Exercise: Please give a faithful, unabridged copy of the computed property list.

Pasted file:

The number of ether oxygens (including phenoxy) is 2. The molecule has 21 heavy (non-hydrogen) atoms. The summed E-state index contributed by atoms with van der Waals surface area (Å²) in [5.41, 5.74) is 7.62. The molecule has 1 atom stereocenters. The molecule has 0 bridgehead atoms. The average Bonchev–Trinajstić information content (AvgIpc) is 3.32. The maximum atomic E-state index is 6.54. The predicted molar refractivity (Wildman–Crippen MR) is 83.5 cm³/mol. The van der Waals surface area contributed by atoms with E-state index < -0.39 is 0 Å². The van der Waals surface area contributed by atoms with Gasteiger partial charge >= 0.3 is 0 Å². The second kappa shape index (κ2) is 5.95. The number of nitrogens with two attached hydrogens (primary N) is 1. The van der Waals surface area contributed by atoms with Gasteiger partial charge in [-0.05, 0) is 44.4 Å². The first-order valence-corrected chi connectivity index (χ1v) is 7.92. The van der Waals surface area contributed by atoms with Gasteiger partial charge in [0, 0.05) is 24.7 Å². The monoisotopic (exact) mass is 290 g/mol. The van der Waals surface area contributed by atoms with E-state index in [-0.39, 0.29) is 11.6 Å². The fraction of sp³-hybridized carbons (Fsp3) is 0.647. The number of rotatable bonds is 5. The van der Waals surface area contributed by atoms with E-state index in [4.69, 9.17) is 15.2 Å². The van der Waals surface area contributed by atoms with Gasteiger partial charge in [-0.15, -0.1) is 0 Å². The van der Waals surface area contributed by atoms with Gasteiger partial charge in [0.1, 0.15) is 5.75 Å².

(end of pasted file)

The number of ether oxygens (including phenoxy) is 2. The molecule has 21 heavy (non-hydrogen) atoms. The summed E-state index contributed by atoms with van der Waals surface area (Å²) in [5.41, 5.74) is 7.62. The molecule has 1 atom stereocenters. The molecule has 0 bridgehead atoms. The average Bonchev–Trinajstić information content (AvgIpc) is 3.32. The maximum atomic E-state index is 6.54. The predicted molar refractivity (Wildman–Crippen MR) is 83.5 cm³/mol. The van der Waals surface area contributed by atoms with E-state index < -0.39 is 0 Å². The van der Waals surface area contributed by atoms with Gasteiger partial charge >= 0.3 is 0 Å². The second kappa shape index (κ2) is 5.95. The number of nitrogens with two attached hydrogens (primary N) is 1. The van der Waals surface area contributed by atoms with Gasteiger partial charge in [-0.05, 0) is 44.4 Å². The first-order valence-corrected chi connectivity index (χ1v) is 7.92. The van der Waals surface area contributed by atoms with Gasteiger partial charge in [0, 0.05) is 24.7 Å². The monoisotopic (exact) mass is 290 g/mol. The van der Waals surface area contributed by atoms with E-state index in [-0.39, 0.29) is 11.6 Å². The fraction of sp³-hybridized carbons (Fsp3) is 0.647. The number of rotatable bonds is 5. The van der Waals surface area contributed by atoms with E-state index in [4.69, 9.17) is 15.2 Å². The van der Waals surface area contributed by atoms with Gasteiger partial charge in [-0.15, -0.1) is 0 Å². The van der Waals surface area contributed by atoms with Gasteiger partial charge in [0.1, 0.15) is 5.75 Å².